differences of approach with cyberpolicy and taxation but they are workable and necessary for us to work through together. >> the representative yields back another representative from kentucky for three minutes. >> congratulations on your confirmation and service to identify those priorities and dismayed by the president's decision to rejoin the who.
covering up that outbreak in wuhan and that disinformation leading to millions of deaths worldwide. how does rejoining an organization with china's cover-up strengthening global health security and to send the regrettable signal that this administration is not serious? >> our prospects which very much needs it they are much better served when we pull out china pulls in and then who's in a better position to dominate?e with the outbreak of the
pandemic with that human rights council on engagement but it does send a mixed message don't misinterpret that as weakness but to say that could be perceived as a condition of weakness and they will have a difficult time on the human rights council to announce it will be joining the human rights council as you know that you admit as committing genocide with cuba and russia the human rights council hasn't passed a single regulation condemning any country but the result of nineties separate condemnations how does us joining the human rights council and legitimizing the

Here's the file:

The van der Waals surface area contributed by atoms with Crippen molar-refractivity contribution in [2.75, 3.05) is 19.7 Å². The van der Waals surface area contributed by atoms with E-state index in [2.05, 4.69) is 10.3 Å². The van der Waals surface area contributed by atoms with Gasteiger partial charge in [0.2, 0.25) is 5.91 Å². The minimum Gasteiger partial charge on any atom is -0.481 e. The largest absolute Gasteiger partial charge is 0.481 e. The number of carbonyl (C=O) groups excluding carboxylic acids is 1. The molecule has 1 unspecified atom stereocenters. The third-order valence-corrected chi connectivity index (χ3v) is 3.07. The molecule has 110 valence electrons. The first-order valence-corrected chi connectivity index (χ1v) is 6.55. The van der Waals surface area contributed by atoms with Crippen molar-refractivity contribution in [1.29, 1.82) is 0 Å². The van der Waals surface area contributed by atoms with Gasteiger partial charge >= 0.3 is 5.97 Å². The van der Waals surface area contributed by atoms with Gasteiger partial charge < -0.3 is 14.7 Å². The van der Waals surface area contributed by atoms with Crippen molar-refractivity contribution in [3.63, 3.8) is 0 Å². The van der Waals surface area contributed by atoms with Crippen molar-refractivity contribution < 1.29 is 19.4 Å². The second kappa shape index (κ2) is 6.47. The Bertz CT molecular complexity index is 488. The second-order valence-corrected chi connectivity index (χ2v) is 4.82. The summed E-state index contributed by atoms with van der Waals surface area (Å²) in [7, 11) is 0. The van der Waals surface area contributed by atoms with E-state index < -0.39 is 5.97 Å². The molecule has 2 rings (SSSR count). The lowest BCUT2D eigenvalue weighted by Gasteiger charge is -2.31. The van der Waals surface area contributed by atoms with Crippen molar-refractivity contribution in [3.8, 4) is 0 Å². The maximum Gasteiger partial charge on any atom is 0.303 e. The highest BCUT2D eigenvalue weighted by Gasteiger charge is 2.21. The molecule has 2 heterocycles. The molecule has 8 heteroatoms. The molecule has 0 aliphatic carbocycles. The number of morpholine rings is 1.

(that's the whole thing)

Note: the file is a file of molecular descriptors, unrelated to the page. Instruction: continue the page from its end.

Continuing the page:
council a platform for chinese communist party propaganda how does that fold china accountable? >> i share your concerns about the council unfairly singlingon out israel we managed to turn off a lot of those efforts. no one was there to do it so we are more effective i agree with china but it's interesting this is the one area the council has put the spotlight. >> we want to hear the plan i yield back. >> i recognize the representative for three minutes. >> welcome mr. secretary. your support of the creation for the horn of africa i support that as well better than anyone here special
envoys are better when they have a limited mandate and are empowered so with that in mind can you speak how you envision so we need a senior person who will be focused full-time on the challenges that we are seeing in the point of africa when it comes to the challengingrn situation anything of your and also and for that matter when it comes to sudan and ethiopia want to make sure we have our resources dedicated in a sustained way in the weeks ahead. >> talk about misinformation and disinformation many of us in the very room or the house